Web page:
Hackers May Target Coronavirus Concerns
March 17, 2020
We all know hackers will use every chance they get to steal your personal information and compromise our corporate information assets – and the coronavirus is the latest opportunity. FirstEnergy’s security groups are watching for an uptick in attacks. In fact, the North American Electric Reliability Corp. (NERC) has called for electric utilities to ensure they are prepared for potential cyberattacks attempting to take advantage of the situation.
Hackers may use “coronavirus-themed opportunistic social engineering attacks” to gain access into power companies’ networks, according to a NERC alert message. “Spear-phishing, watering hole, and other disinformation tactics are commonly used to exploit public interest in significant events.”
How to Protect Your Digital Health
Be wary of online attacks that seek to exploit concerns and take these steps to protect yourself and the company:
Watch for suspicious e-mails, especially those about “Coronavirus” or COVID-19. This includes e-mails purportedly from employers, governments, partners, and suppliers about their responses to the outbreak. Is anything about it the least bit suspicious? Before replying or clicking on any links or attachments, verify the message is authentic through a separate, trusted channel.
Report suspicious emails. Use the Spam button in Outlook. If it shows up on your mobile device, delete it.
Keep your computer and mobile device secure. Even if you’re working remotely more than normal, always follow instructions in the timely installation of security patches and software updates.
Follow network security protocols. Don’t try to circumvent cybersecurity tools such as multi-factor authentication or our network firewall. They are there to protect us.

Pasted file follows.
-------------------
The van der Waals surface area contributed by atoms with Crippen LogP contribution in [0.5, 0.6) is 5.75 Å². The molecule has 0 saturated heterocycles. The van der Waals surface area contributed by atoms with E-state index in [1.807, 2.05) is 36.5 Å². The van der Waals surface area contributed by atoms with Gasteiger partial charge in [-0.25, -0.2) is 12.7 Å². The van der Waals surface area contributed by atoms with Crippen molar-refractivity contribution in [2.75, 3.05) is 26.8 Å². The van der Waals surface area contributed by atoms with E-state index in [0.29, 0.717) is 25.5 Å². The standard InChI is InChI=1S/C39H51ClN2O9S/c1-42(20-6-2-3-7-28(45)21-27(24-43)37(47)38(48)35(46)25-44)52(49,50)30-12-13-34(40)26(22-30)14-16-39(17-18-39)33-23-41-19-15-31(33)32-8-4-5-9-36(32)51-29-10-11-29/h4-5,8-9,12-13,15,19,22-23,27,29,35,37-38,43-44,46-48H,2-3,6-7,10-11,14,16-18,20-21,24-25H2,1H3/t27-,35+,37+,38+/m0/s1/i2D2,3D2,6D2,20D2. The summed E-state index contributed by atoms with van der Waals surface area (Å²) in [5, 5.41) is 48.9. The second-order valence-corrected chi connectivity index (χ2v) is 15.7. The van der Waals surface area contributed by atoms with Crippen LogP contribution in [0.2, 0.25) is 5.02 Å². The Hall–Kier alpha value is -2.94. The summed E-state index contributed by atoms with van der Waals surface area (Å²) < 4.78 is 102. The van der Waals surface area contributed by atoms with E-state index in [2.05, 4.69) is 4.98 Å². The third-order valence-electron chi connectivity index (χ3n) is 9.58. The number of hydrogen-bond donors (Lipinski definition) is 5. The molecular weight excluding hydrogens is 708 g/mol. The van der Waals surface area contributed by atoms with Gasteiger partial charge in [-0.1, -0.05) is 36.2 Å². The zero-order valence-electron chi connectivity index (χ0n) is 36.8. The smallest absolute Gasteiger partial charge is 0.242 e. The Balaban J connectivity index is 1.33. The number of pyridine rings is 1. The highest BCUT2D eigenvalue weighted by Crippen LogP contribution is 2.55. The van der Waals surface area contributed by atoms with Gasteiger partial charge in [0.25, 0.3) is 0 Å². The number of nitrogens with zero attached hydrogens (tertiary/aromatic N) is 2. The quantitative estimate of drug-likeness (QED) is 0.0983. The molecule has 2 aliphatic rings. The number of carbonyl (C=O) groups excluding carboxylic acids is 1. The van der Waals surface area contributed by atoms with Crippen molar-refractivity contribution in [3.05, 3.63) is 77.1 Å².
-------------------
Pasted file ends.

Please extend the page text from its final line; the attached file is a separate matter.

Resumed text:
Keep your online activities secure. When using your computer remotely, always use company-provided Virtual Private Network (VPN) software to connect to FirstEnergy’s network.
Use Microsoft Teams for online meetings. Don’t use external digital tools such as “free” remote conferencing services and other third-party applications. They may be masking a malicious actor or may not comply with our security and regulatory requirements.
Be wary of suspicious voicemails and text messages. These are other ways malicious actors can try to get sensitive information. If you don’t recognize the sender, don’t respond.
|Remember These Terms?
These concepts and others are covered in the company’s anual Cyber Security Awareness online training.
Social engineering attack: Using information gained through social media interactions to manipulate you into giving up sensitive information.
Spear-phishing attack: A targeted phishing attack, which may use personal information gathered through social engineering or other means to gain your trust.
Watering hole attack: Infecting an external website with malware; when you visit the infected site, the malware is automatically downloaded into your computer. May use websites likely to be visited by employees of a targeted company.